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Ontological theories of musical works fall into two broad classes, according to whether or not they take musical works to be abstract objects of some sort. I shall use the terms 'Platonism' and 'nominalism' to refer to these two kinds of theory. In this chapter I first outline contemporary Platonism about musical works—the theory that musical works are abstract objects. I then consider reasons to be suspicious of such a view, motivating a consideration of nominalist theories of musical works. I argue for two conclusions: first, that there are no compelling reasons to be a nominalist about musical works in particular, i.e. that nominalism about musical works rests on arguments for thoroughgoing nominalism; and, second, that if Platonism fails, fictionalism about musical works is to be preferred to other nominalist ontologies of musical works. If you think in terms of realism vs. anti-realism about musical works, then one way of putting this is to say that realism about musical works stands or falls with Platonism about musical works. That's because, for methodological reasons I discuss below, a theory according to which musical works are concrete objects of some sort is not a realist theory of musical works, properly understood. This chapter is thus a contribution to the debate over the fundamental ontology of works of Western classical music, broadly construed, though its conclusions could be applied to other musical (or artistic or cultural) practices that are sufficiently similar, if such there be.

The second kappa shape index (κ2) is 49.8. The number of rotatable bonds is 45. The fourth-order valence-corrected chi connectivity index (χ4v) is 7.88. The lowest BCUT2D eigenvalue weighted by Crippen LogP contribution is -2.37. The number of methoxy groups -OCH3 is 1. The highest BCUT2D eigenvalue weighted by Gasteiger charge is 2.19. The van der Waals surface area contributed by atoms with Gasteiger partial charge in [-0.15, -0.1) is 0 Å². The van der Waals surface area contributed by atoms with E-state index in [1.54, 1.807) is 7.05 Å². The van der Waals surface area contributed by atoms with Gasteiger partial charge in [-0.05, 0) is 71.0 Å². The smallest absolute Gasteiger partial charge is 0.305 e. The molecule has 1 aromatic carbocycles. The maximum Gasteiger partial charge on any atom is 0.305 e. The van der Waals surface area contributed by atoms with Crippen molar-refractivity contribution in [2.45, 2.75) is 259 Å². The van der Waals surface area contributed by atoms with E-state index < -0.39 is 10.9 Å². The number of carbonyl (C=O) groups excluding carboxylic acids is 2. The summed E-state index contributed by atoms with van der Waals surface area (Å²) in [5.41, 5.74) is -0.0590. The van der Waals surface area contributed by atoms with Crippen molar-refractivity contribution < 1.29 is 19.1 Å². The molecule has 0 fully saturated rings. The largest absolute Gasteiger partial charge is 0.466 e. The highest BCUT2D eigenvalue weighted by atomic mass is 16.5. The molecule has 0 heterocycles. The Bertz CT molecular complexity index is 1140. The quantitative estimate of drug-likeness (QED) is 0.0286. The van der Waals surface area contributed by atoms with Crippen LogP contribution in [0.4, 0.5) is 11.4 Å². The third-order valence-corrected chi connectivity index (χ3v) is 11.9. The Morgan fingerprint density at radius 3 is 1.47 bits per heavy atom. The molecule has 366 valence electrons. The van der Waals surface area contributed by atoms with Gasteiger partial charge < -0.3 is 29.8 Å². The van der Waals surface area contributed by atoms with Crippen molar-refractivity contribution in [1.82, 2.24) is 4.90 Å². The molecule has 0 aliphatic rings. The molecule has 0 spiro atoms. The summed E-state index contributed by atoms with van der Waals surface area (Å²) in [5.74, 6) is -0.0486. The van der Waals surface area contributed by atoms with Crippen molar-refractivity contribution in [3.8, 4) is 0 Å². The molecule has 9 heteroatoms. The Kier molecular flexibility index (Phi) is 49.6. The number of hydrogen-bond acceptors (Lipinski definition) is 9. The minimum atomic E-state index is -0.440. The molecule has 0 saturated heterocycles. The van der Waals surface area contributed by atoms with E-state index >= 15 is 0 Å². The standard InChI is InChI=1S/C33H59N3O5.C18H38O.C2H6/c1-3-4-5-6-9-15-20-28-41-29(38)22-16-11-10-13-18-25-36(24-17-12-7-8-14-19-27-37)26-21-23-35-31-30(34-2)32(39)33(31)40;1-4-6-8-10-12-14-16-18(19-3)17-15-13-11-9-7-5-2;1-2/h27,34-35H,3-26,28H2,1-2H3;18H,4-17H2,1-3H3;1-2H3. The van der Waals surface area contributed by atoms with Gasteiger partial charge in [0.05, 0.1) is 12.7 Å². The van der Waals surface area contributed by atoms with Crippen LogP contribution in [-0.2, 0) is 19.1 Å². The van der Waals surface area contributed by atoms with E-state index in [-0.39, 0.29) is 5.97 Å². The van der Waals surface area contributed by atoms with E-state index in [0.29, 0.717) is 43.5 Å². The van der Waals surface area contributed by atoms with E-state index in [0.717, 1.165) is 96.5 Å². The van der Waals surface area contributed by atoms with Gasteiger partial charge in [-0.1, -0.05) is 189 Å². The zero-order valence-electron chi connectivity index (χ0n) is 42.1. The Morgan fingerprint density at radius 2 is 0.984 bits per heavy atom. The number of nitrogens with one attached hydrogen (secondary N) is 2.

Christy Mag Uidhir


Oxford University Press





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